“The Ghost Variations,” Brockmeier’s new and much grimmer book, imagines not one afterlife but a hundred of them. Few, if any, resemble paradise. Hell is hell, of course, but even heaven doesn’t seem all that appealing in this collection of stories, each of which can be read in less than two distressing minutes.
What Hamlet called “the undiscovered country from whose bourn no traveler returns” has wide-open borders in Brockmeier’s morose but clever tales. The souls of humans, horses, trees and even mosquitoes, whose ghosts Brockmeier describes as “legions of wailing specks needling around on pure dumb instinct,” don’t always stay gone once they’ve shuffled off their mortal coils. Some of them return to haunt our world because they have no choice. Others do so because they can.
Death, as it does, comes without warning in this book. Lives end after bodies tumble from cliffs, get conked by tree branches, disappear under landslides and suffer electrocution in laboratories. One man dies of a heart attack while being attacked by an alligator. In the hands of Stephen King or Karen Russell, such horrific ends might yield nasty, morbid thrills. But Brockmeier isn’t out to raise goose bumps, though easily spooked readers no doubt will shiver here and there. “The Ghost Variations” leaps over “the neat picket fences of death” to chase after the very idea of existence itself, “this terrible gumminess of being,” as one poor specter puts it.
Among the more disturbing ideas Brockmeier presents is that the dead receive few answers after crossing over. Most find themselves with more questions. In one story, “A Long Chain of Yesterdays,” a newly deceased bank executive is happy to learn he can relive any moment of his life whenever he likes. What he can’t understand is why this is all he can do. In “Minnows,” a spirit awakens to “a fate for which his imagination had simply not prepared him.” He is the ghost of a person who has yet to be born — and whose death will make him a ghost again. Like the other man, he is troubled by the why of it all.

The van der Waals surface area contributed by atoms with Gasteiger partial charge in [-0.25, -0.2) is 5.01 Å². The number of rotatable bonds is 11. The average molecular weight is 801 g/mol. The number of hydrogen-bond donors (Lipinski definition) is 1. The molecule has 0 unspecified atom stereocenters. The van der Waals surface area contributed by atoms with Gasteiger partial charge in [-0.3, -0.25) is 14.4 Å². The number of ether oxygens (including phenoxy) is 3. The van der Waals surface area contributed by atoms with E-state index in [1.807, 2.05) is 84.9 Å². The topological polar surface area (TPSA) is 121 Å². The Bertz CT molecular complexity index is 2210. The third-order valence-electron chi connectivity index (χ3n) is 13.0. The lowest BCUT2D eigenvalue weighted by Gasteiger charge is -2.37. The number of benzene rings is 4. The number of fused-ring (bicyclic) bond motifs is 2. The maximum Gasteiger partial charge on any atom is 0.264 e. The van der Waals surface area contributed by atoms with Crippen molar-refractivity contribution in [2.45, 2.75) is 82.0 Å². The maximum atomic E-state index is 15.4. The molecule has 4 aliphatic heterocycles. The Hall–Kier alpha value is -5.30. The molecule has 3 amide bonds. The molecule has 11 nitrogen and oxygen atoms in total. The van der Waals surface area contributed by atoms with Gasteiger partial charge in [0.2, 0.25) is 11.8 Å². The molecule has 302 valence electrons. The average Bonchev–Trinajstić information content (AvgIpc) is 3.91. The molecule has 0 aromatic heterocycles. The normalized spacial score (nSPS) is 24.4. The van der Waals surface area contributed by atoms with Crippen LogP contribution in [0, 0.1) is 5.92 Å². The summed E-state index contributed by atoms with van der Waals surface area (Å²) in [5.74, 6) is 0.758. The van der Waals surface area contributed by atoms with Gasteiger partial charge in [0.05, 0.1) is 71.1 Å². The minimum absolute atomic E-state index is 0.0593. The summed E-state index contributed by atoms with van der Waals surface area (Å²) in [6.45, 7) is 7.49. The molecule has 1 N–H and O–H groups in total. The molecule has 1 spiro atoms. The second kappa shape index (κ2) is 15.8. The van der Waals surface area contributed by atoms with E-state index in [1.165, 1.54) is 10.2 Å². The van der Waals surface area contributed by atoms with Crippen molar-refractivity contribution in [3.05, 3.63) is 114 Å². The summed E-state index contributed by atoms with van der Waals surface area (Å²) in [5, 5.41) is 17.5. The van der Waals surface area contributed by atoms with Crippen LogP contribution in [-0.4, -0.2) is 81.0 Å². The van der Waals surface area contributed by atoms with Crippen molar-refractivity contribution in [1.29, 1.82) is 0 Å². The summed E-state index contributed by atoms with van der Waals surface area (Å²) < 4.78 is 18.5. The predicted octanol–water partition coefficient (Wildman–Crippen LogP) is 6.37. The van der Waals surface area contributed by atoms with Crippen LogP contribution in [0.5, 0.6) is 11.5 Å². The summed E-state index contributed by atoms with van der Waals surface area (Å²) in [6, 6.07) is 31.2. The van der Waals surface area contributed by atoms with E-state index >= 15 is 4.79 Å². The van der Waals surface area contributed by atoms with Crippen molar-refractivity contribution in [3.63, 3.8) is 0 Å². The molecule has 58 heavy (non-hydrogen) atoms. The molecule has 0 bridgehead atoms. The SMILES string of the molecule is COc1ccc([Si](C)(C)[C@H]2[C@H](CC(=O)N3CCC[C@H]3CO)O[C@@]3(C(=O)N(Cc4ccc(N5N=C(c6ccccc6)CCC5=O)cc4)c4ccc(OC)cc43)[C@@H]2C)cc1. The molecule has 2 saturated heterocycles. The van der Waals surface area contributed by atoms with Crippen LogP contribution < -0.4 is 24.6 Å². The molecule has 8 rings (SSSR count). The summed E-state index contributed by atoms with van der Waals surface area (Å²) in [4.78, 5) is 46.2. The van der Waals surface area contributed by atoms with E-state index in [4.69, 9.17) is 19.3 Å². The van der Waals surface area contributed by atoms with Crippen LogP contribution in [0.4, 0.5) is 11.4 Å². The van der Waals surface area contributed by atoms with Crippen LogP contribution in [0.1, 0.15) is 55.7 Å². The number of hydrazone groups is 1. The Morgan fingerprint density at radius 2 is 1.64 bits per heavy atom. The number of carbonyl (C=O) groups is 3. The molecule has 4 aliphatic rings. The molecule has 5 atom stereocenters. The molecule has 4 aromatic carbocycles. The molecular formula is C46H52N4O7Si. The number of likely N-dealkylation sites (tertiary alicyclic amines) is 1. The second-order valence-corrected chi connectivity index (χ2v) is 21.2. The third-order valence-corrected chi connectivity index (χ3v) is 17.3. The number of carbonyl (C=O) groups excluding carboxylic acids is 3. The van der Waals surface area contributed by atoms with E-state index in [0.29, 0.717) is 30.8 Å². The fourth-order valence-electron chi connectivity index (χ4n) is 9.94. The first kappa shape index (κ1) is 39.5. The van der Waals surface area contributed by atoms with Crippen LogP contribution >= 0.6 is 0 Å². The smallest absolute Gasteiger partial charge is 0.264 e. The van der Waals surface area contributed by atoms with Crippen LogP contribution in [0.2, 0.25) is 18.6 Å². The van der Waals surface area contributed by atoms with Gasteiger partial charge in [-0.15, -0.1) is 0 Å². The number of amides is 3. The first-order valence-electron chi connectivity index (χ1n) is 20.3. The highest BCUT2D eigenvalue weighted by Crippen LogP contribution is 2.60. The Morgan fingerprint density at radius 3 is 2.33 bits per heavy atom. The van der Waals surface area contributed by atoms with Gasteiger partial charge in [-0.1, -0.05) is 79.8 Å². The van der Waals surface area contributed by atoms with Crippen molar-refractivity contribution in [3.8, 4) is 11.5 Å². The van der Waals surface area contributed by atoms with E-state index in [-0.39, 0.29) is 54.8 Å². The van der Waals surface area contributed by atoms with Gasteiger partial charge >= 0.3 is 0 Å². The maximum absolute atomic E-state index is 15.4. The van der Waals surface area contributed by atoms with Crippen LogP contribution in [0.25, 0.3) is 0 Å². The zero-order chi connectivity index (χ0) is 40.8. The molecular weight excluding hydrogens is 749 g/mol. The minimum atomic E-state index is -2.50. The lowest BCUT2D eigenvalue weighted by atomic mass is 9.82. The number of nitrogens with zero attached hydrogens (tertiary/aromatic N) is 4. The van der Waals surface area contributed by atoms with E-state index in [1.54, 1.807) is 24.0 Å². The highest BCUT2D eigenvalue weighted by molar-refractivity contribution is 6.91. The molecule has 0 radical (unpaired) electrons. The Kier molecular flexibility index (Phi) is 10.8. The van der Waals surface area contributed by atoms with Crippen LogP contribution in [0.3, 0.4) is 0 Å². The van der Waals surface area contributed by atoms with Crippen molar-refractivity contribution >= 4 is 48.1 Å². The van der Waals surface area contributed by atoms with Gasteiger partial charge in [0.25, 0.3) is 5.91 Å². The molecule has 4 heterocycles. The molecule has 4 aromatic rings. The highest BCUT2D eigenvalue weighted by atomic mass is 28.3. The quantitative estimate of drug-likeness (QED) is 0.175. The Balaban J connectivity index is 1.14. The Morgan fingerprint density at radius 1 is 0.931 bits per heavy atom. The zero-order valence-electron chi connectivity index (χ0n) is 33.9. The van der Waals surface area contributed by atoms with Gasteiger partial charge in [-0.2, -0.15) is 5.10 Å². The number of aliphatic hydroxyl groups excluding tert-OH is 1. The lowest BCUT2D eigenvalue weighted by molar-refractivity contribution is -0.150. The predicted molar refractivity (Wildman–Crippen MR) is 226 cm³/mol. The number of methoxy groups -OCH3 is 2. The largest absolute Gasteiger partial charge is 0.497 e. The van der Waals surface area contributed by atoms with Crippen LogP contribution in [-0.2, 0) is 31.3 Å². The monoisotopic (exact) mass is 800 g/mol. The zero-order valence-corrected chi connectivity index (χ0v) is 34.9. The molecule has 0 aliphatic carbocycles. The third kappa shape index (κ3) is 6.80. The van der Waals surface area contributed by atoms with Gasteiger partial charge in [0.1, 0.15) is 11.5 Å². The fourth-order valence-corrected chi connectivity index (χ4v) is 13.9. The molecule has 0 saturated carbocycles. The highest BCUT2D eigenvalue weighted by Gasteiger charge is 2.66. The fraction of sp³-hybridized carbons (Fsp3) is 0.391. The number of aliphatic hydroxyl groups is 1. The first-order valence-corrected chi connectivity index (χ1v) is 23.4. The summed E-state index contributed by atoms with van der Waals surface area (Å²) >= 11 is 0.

Brockmeier wants his book to have at least the appearance of fun. The first page of every story is topped by a cute, cartoonish illustration that seems borrowed from “Pac-Man.” Light sneaks in through the cracks. In “Dusk and Other Stories,” a mute poltergeist amuses itself by communicating with a widower through the titles of the books in the man’s library (“Listen to Me,” “Look at Me”). The whimsical “Lost and Found” concerns a living boy who is separated from his own ghost, “a giant white jellybean of a thing” that affectionately begins to follow him around. And in “A Lifetime of Touch,” a sculptor dies while working on his masterpiece but nonetheless begins “la-de-daing through the afterworld.”
Readers may wish they could do the same during parts of this book. It would require a supernatural effort to fill a 100-story collection with nothing but winners, and Brockmeier is, after all, only human. He reaches his quota with more than one dud.
The author divides the book by theme, and so we get “Ghosts and Time,” “Ghosts and Family” and, with a bit of a stretch, “Ghosts and Words and Numbers.” The real ectoplasm holding this book together, though, is existential dread. Even a medium would have difficulty reading more than a few of these stories in one sitting.
The most unsettling story in “The Ghost Variations,” the book’s 14th, doesn’t involve a ghost at all. In “Elephants,” a pachydermologist in Africa experiments on a herd of wild elephants by playing them recordings of their own vocalizations. When the man’s stereo broadcasts the call of the herd’s late matriarch, the animals respond with a joy that turns to sorrow after they realize the mother elephant is nowhere to be found. Their debilitating grief, along with the researcher’s shame, hovers over everything that follows in Brockmeier’s book. The dead tell plenty of tales in “The Ghost Variations,” but none so frightening as the one you can believe.
Jake Cline is a writer and editor in Miami.